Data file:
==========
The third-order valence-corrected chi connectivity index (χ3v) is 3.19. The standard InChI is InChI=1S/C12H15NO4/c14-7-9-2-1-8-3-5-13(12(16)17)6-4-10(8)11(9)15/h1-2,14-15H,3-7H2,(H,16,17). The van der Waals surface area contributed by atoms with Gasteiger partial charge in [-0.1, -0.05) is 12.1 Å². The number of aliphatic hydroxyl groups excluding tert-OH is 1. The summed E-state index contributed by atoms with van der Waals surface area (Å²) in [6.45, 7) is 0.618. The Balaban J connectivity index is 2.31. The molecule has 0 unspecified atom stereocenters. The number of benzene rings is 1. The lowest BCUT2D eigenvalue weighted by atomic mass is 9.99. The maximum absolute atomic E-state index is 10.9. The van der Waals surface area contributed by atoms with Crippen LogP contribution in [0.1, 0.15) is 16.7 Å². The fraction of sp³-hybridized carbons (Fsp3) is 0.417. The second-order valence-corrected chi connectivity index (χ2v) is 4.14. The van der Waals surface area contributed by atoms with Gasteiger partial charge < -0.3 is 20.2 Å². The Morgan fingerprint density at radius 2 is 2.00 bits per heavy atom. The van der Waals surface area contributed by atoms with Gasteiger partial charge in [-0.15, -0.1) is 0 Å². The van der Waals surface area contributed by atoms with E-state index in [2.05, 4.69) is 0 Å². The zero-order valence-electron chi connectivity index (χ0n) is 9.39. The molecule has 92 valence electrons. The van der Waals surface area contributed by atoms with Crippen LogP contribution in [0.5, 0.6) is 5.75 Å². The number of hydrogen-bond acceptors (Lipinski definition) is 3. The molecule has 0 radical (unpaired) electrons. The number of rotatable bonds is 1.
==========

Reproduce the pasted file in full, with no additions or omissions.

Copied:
The third-order valence-corrected chi connectivity index (χ3v) is 3.19. The standard InChI is InChI=1S/C12H15NO4/c14-7-9-2-1-8-3-5-13(12(16)17)6-4-10(8)11(9)15/h1-2,14-15H,3-7H2,(H,16,17). The van der Waals surface area contributed by atoms with Gasteiger partial charge in [-0.1, -0.05) is 12.1 Å². The number of aliphatic hydroxyl groups excluding tert-OH is 1. The summed E-state index contributed by atoms with van der Waals surface area (Å²) in [6.45, 7) is 0.618. The Balaban J connectivity index is 2.31. The molecule has 0 unspecified atom stereocenters. The number of benzene rings is 1. The lowest BCUT2D eigenvalue weighted by atomic mass is 9.99. The maximum absolute atomic E-state index is 10.9. The van der Waals surface area contributed by atoms with Crippen LogP contribution in [0.1, 0.15) is 16.7 Å². The fraction of sp³-hybridized carbons (Fsp3) is 0.417. The second-order valence-corrected chi connectivity index (χ2v) is 4.14. The van der Waals surface area contributed by atoms with Gasteiger partial charge < -0.3 is 20.2 Å². The Morgan fingerprint density at radius 2 is 2.00 bits per heavy atom. The van der Waals surface area contributed by atoms with Gasteiger partial charge in [-0.15, -0.1) is 0 Å². The van der Waals surface area contributed by atoms with E-state index in [2.05, 4.69) is 0 Å². The zero-order valence-electron chi connectivity index (χ0n) is 9.39. The molecule has 92 valence electrons. The van der Waals surface area contributed by atoms with Crippen LogP contribution in [0.5, 0.6) is 5.75 Å². The number of hydrogen-bond acceptors (Lipinski definition) is 3. The molecule has 0 radical (unpaired) electrons. The number of rotatable bonds is 1.